An Introduction to Ricci Flow 11:10 Fri 19 Oct, 2018 :: Barr Smith South Polygon Lecture theatre :: Miles Simon :: University of Magdeburg
In these three talks we give an introduction to Ricci flow and present some applications thereof.
After introducing the Ricci flow we present some theorems and arguments from the theory of linear and nonlinear parabolic equations. We explain why this theory guarantees that there is always a solution to the Ricci flow for a short time for any given smooth initial metric on a compact manifold without boundary.
We calculate evolution equations for certain geometric quantities, and present some examples of maximum principle type arguments. In the last lecture we present some geometric results which are derived with the help of the Ricci flow. 

Local Ricci flow and limits of noncollapsed regions whose Ricci curvature is bounded from below 11:10 Fri 26 Oct, 2018 :: Barr Smith South Polygon Lecture theatre :: Miles Simon :: University of Magdeburg
We use a local Ricci flow to obtain a biHolder correspondence between noncollapsed (possibly noncomplete) 3manifolds with Ricci curvature bounded from below and GromovHausdorff limits of sequences thereof.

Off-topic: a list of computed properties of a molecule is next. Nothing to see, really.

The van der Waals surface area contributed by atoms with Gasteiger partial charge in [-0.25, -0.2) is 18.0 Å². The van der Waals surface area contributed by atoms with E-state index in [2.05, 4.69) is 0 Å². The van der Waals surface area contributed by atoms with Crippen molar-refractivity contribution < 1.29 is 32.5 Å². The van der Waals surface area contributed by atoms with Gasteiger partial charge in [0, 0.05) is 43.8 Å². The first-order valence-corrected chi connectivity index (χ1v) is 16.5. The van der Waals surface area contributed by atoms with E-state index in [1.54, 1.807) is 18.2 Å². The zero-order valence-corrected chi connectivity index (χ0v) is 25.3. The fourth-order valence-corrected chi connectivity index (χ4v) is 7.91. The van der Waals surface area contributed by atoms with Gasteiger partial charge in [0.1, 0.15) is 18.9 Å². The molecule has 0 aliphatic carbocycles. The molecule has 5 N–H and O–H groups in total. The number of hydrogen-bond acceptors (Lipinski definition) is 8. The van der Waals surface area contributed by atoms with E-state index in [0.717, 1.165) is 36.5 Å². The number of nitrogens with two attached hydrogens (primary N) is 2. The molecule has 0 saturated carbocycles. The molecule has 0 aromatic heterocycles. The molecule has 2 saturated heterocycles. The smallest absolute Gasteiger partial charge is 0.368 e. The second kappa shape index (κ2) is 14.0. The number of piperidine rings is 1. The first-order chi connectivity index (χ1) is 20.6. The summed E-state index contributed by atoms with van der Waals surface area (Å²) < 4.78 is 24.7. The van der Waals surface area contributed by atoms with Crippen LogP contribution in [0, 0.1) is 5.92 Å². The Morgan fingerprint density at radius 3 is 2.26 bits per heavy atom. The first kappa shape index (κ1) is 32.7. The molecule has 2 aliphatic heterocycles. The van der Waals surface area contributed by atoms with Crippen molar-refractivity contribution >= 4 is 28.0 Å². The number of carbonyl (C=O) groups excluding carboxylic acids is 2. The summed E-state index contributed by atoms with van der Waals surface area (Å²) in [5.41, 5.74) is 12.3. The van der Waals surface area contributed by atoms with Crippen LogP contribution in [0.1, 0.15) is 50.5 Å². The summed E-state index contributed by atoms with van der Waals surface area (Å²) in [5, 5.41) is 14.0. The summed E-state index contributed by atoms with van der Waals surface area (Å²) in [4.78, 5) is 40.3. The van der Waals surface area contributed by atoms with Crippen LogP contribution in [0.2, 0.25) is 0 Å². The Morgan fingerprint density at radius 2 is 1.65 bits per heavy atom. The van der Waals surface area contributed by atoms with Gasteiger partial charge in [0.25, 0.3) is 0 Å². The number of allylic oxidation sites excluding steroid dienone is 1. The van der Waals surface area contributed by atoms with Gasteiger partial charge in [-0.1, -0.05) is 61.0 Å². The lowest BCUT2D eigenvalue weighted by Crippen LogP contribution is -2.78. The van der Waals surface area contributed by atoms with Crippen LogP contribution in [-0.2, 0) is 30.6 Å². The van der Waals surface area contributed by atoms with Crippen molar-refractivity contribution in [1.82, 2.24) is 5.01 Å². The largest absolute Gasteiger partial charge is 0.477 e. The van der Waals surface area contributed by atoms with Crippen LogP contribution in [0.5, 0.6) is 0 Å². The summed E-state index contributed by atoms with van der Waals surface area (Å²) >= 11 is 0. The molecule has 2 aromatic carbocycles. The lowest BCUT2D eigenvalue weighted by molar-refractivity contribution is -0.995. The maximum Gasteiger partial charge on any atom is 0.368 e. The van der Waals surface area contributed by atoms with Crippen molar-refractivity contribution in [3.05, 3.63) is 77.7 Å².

This is joint work with Peter Topping and the proofs build on results and ideas from recent papers of Hochard and Topping+Simon. 

Bayesian Synthetic Likelihood 15:10 Fri 26 Oct, 2018 :: Napier 208 :: A/Prof Chris Drovandi :: Queensland University of Technology
Complex stochastic processes are of interest in many applied disciplines. However, the likelihood function associated with such models is often computationally intractable, prohibiting standard statistical inference frameworks for estimating model parameters based on data. Currently, the most popular simulationbased parameter estimation method is approximate Bayesian computation (ABC). Despite the widespread applicability and success of ABC, it has some limitations. This talk will describe an alternative approach, called Bayesian synthetic likelihood (BSL), which overcomes some limitations of ABC and can be much more effective in certain classes of applications. The talk will also describe various extensions to the standard BSL approach. This project has been a joint effort with several academic collaborators, postdocs and PhD students.